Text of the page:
Luigi Zingales asks, ‘Do Business Schools Incubate Criminals?,’ in response to news that continues the depressing ticker-tape of scandal emanating from our financial and business communities, wonders how so many business executives show little ethical sensibility given that business schools offer instruction in ethics, suggests the classes offered are flawed, and eventually prescribes that:
[E]thics should become an integral part of the so- called core classes — such as accounting, corporate finance, macroeconomics and microeconomics — that tend to be taught by the most respected professors. These teachers should make their students aware of the reputational (and often legal) costs of violating ethical norms in real business settings, as well as the broader social downsides of acting solely in one’s individual best interest.
Zingales’ critique and diagnosis is largely fair. There is a larger problem though, one that is not so easily amenable to solutions such as offering instruction in ethics in core business school classes: these lessons might arrive too late. The indoctrination of students–our fellow citizens–into the idea that business is a morality-free zone begins early; it is a notion that permeates our culture quite comprehensively, leading to a student populace that is more often than not, puzzled by the idea that ethics and morality have anything to do with the business of making money. The shading of activities then, that, while not illegal, might be immoral or at least not the most socially responsible, into actions that are clearly criminal, takes place quite smoothly in such a context.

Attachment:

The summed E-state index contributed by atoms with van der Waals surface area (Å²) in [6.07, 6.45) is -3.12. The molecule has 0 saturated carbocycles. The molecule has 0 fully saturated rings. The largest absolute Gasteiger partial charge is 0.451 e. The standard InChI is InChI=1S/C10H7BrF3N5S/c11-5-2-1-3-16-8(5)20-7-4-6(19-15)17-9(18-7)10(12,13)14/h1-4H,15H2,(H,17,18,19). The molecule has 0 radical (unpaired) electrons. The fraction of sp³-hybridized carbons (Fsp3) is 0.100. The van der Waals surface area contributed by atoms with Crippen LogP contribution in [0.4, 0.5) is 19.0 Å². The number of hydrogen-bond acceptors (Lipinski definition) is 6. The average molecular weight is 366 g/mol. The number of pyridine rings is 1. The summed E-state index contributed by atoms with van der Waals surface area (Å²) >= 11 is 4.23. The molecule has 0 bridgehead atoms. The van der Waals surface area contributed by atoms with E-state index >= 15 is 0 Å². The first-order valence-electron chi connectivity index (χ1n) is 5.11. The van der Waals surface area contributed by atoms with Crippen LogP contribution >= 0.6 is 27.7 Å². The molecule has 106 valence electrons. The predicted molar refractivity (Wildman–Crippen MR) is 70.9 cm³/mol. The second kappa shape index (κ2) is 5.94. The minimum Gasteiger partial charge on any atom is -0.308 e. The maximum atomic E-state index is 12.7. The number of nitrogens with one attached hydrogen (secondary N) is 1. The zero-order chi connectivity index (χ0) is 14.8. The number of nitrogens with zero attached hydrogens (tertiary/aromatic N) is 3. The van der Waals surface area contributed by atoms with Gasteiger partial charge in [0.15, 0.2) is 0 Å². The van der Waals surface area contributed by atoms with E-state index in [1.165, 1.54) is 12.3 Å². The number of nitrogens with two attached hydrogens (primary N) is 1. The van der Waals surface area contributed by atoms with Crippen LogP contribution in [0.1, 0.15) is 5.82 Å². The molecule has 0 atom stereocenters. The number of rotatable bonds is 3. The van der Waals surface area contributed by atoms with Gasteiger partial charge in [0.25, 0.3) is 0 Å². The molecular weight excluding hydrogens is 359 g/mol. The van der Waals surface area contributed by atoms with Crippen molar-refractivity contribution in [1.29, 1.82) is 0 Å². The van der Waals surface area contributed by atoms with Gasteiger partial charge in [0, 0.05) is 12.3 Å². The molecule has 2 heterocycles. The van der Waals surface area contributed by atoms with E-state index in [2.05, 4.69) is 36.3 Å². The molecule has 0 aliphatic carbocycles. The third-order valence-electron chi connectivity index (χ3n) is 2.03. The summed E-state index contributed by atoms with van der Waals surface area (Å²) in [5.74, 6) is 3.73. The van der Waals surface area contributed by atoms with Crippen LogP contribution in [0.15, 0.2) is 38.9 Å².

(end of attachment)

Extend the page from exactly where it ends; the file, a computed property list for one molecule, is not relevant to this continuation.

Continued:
Here is the most common response I get–in various classes I have taught over the years where the question of corporate or business ethics has come up–when attempting to mount a morally-inflected critique of a corporation’s actions–on any ground–privacy violations, monopolistic behavior for instance–that are not clearly criminal:
I don’t get it. It’s a business; it’s supposed to make money. What do you want them to do? Go out of business?
The rough argument goes like this: A corporation’s raison d’être is to make money for its shareholders. That, and that alone, is what its managers and employees should be concerned with. Anything else is a distraction, an abdication of the responsibility that they bear to the shareholders–folks that float the business’ boat. If the market indicates–by whatever signal it chooses–to the corporation that its practices are counterproductive to that end, then the corporation may adjust its behavior. But the idea that an action should be taken because its primary end is to meet some vaguely defined individual or social goal is deeply inimical to a business and indeed, may even be counterproductive to the ethical or social end desired. Better then, to let the market speak. Roughly.
The problem with this view, as all too many have pointed out, is that it is a remarkably impoverished portrait of the relationship of a business to society: it is acutely non-ecological. (This lack of an ecological perspective is what Zingales is trying to address in his prescription above.) Because there is so much reliance on the oracular pronouncements of The Market[tm]–‘It will let you know when something is wrong’–it makes all too easy, the utter refusal to even try to cock an ear and listen to anything else.
An average business student, by the time he arrives at business school, has already been subjected to far too many years of a discourse opposed to Zingales’ prescription. This is not to say that the idea is wrong-headed; it is just that–to fool around with clichés for a bit–the horse has bolted, the bird has flown the coop.